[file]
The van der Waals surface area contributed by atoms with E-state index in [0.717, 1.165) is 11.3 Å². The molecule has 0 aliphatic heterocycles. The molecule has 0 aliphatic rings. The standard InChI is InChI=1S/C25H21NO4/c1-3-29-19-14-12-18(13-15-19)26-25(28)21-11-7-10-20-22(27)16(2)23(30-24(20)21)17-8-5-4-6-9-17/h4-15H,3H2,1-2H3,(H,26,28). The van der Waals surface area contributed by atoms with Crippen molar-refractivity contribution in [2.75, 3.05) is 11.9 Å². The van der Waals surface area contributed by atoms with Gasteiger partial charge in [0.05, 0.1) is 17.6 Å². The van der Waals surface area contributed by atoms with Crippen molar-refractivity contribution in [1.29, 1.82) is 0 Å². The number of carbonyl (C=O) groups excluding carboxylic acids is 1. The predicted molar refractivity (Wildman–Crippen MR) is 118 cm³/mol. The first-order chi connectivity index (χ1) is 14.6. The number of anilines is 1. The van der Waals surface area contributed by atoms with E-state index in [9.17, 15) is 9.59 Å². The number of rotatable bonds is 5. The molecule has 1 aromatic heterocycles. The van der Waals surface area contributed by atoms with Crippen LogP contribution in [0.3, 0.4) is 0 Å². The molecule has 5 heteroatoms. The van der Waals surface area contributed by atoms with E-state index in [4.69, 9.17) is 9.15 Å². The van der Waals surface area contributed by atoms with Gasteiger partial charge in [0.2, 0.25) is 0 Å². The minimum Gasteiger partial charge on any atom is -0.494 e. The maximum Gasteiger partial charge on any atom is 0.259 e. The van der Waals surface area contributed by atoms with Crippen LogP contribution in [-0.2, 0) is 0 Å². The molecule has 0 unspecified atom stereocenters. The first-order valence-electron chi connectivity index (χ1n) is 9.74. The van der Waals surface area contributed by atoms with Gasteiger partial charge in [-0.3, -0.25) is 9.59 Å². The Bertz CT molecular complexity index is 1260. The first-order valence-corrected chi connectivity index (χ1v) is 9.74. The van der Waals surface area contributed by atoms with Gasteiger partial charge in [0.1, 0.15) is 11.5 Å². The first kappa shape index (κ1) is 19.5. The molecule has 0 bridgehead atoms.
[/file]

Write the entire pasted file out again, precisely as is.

The van der Waals surface area contributed by atoms with E-state index in [0.717, 1.165) is 11.3 Å². The molecule has 0 aliphatic heterocycles. The molecule has 0 aliphatic rings. The standard InChI is InChI=1S/C25H21NO4/c1-3-29-19-14-12-18(13-15-19)26-25(28)21-11-7-10-20-22(27)16(2)23(30-24(20)21)17-8-5-4-6-9-17/h4-15H,3H2,1-2H3,(H,26,28). The van der Waals surface area contributed by atoms with Crippen molar-refractivity contribution in [2.75, 3.05) is 11.9 Å². The van der Waals surface area contributed by atoms with Gasteiger partial charge in [0.05, 0.1) is 17.6 Å². The van der Waals surface area contributed by atoms with Crippen molar-refractivity contribution in [1.29, 1.82) is 0 Å². The number of carbonyl (C=O) groups excluding carboxylic acids is 1. The predicted molar refractivity (Wildman–Crippen MR) is 118 cm³/mol. The first-order chi connectivity index (χ1) is 14.6. The number of anilines is 1. The van der Waals surface area contributed by atoms with E-state index in [9.17, 15) is 9.59 Å². The number of rotatable bonds is 5. The molecule has 1 aromatic heterocycles. The van der Waals surface area contributed by atoms with Crippen LogP contribution in [0.3, 0.4) is 0 Å². The molecule has 5 heteroatoms. The van der Waals surface area contributed by atoms with E-state index in [4.69, 9.17) is 9.15 Å². The van der Waals surface area contributed by atoms with Gasteiger partial charge in [0.2, 0.25) is 0 Å². The minimum Gasteiger partial charge on any atom is -0.494 e. The maximum Gasteiger partial charge on any atom is 0.259 e. The van der Waals surface area contributed by atoms with Crippen LogP contribution in [-0.2, 0) is 0 Å². The molecule has 0 unspecified atom stereocenters. The first-order valence-electron chi connectivity index (χ1n) is 9.74. The van der Waals surface area contributed by atoms with Gasteiger partial charge in [-0.3, -0.25) is 9.59 Å². The Bertz CT molecular complexity index is 1260. The first-order valence-corrected chi connectivity index (χ1v) is 9.74. The van der Waals surface area contributed by atoms with Gasteiger partial charge in [0.1, 0.15) is 11.5 Å². The first kappa shape index (κ1) is 19.5. The molecule has 0 bridgehead atoms.